A fruit supplier sells 3 types of fruits. The company has 3 salespersons.

Here are the sales quantity of each person for each fruit. The total sales figure is available. (this is all the available data)

Because of different reasons, e.g. season, event, bulk purchase, etc. The unit sales prices were all different (and has no record in place).

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In the new year, management wants to estimate how many new (in addition to the old) business these 3 salespersons can bring in.

Assuming each new customer is $100, How many new customers that David, Mike, and Lilly can generate in the new year?

An idea:

I. to calculate the weight of the sales of each fruit type in 2020
II. multiple the fruit quantity each by the calculated weight (I)
III. Sum all the II of each person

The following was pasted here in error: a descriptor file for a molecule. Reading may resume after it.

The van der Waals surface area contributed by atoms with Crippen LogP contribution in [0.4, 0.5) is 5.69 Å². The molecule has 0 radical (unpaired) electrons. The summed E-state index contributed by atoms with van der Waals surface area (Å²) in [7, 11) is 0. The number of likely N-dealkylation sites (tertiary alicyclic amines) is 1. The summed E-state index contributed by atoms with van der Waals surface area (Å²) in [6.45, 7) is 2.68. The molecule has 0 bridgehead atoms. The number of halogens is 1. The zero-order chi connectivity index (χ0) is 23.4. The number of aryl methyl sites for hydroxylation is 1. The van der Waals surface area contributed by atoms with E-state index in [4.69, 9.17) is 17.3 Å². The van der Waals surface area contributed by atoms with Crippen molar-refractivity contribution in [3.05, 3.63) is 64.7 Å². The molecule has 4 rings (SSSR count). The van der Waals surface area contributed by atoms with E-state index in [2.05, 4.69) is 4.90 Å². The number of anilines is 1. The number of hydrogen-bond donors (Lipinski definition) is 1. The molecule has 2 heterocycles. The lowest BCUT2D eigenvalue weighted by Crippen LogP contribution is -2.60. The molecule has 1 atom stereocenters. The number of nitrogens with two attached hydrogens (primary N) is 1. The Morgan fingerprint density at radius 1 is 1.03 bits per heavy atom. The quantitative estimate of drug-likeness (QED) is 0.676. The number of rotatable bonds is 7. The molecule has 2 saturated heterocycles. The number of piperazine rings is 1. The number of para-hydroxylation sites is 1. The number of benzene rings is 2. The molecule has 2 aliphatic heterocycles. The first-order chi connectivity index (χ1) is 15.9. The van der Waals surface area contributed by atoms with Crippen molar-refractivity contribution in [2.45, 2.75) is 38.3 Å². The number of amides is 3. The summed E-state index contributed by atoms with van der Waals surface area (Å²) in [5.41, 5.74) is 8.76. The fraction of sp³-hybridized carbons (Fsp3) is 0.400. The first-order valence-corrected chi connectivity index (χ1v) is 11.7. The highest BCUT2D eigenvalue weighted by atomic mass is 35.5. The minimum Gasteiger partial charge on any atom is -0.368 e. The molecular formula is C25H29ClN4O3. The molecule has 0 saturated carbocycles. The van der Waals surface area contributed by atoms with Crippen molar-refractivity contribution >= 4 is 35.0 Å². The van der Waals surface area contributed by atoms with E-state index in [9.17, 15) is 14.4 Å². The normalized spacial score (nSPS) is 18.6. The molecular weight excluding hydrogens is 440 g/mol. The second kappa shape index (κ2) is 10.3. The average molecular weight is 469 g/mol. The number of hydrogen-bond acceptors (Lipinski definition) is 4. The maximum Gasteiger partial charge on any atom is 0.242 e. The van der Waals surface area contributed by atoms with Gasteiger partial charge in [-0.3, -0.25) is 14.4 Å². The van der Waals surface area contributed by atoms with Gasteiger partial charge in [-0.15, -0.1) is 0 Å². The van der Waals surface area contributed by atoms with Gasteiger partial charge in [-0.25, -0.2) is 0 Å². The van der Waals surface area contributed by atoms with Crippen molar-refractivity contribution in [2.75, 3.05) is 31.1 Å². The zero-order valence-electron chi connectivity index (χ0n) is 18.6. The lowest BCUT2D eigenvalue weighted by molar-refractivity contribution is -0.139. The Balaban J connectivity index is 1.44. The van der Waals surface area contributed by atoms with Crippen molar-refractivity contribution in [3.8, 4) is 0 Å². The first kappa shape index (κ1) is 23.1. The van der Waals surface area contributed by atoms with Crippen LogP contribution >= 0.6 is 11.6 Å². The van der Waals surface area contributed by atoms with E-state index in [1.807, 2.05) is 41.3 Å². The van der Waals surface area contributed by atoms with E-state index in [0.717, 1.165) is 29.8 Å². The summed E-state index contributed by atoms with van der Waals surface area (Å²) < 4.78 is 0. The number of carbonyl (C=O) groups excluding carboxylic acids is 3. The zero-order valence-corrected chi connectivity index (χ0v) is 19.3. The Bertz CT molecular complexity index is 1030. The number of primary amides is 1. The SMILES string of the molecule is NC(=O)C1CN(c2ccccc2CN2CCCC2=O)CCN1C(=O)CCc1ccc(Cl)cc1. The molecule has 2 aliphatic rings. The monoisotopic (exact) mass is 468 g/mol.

IV. to calculate each person's III's weight in all IIIs.

The IV of each person is the expectations of new customers, i.e. David is expected to bring in 3 customers, Mike will bring 5 etc.

Does this idea make sense? What would be a better choice and why?

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  • 3
    $\begingroup$ If this is an actual real-life problem you are facing, A+ for obscuring it to make it look like a stereotypical textbook/school assignment problem. "David, Mike and Lilly" - marvelous, simply marvelous. $\endgroup$ – Mark L. Stone Feb 20 at 13:16
  • $\begingroup$ @MarkL.Stone, thank you for your comment. Yes, it's a real life problem. Just there are more salespersons and more fruit types. $\endgroup$ – Mark K Feb 20 at 13:26
  • 1
    $\begingroup$ @Mark K, as you have faced with the problem that you can estimate each Pearson sales by an estimating function (e.g. moving average, etc), it is interesting to use this function directly or by Monte Carlo simulation if there is some uncertainty in the problem. $\endgroup$ – A.Omidi Feb 20 at 15:11

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